Johannesburg, Monday, November 22, 2021 – The board of the Independent Regulatory Board for Auditors (IRBA) approved the publication of the draft proposed Disciplinary Rules in the Government Gazette for a public comment process over a period of 60 days. This revision of the Disciplinary Rules will bring the rules into line with the latest amendments to the Auditing Profession Act 26 of 2005, as amended by Act 2 of 2021.
The Board has issued this notice in terms of section 10(1) and (2)(a) of the Act, which calls for public comment on the rules gazetted on November 19, 2021. The rules give effect to section 4(1)(a)(i), (ii) and (iii) as they outline key processes which support the IRBA’s mandate to promote the integrity of the auditing profession by investigating allegations of improper conduct; conducting disciplinary hearings; and imposing sanctions for improper conduct.
Says Imre Nagy, Acting CEO of IRBA: “Given the changes to Sections 48 to 51 of the Act, as well as the introduction of section 24A, 48A, 48B, 51A and 51B, which deal with the investigation process; charges of improper conduct; disciplinary hearings; sanctions to be imposed for improper conduct; the constitution of the disciplinary committee and the hearing panel; as well as the powers to enter, search and seize information relevant to investigations; it was necessary to revise the Disciplinary Rules to ensure compliance with the new legislative provisions.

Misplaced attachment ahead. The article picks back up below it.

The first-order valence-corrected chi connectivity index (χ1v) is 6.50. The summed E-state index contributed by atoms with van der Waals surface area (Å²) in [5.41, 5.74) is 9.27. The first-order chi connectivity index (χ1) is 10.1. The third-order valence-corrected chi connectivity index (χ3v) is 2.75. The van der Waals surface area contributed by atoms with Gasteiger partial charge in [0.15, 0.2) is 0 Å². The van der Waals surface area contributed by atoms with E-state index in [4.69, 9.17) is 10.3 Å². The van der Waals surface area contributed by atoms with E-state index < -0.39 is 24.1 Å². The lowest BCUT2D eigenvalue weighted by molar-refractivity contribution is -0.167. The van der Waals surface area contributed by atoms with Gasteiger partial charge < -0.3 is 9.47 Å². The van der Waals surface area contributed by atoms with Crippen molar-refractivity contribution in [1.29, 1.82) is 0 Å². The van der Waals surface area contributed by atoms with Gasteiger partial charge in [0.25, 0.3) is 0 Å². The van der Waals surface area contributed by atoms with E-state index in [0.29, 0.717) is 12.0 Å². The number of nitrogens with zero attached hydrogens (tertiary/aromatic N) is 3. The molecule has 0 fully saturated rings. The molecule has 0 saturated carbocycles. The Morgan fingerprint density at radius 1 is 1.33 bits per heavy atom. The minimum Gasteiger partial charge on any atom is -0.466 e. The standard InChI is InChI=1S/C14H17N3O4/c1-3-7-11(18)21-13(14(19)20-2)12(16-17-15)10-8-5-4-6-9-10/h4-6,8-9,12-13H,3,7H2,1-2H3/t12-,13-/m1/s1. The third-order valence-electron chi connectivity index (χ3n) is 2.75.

“The rules therefore implement the amendments to the Act, which strengthened the powers of the IRBA and will improve both the efficiency and effectiveness of the IRBA investigation and disciplinary processes. This will ensure that the IRBA effectively delivers on its public interest mandate to hold auditors charged with improper conduct to account and will contribute to restoring confidence and rebuilding trust in the profession and the regulator.”
Notes to Editors:
The IRBA is a public protection statutory body established to protect the financial interests of the public by ensuring registered auditors and their firms deliver services of the highest quality. It upholds audit firm independence to ensure that audit quality is such that it enhances the accuracy and credibility of financial performance reporting. In this way, the IRBA has an important role to play in building the reputation of South Africa as an investment market for both local and global investors and driving economic growth for the country.
The IRBA also registers suitably qualified accountants as auditors, who must adhere to the highest ethics standards, and promotes the auditing profession through the effective regulation of assurance conducted in accordance with internationally recognised standards and processes.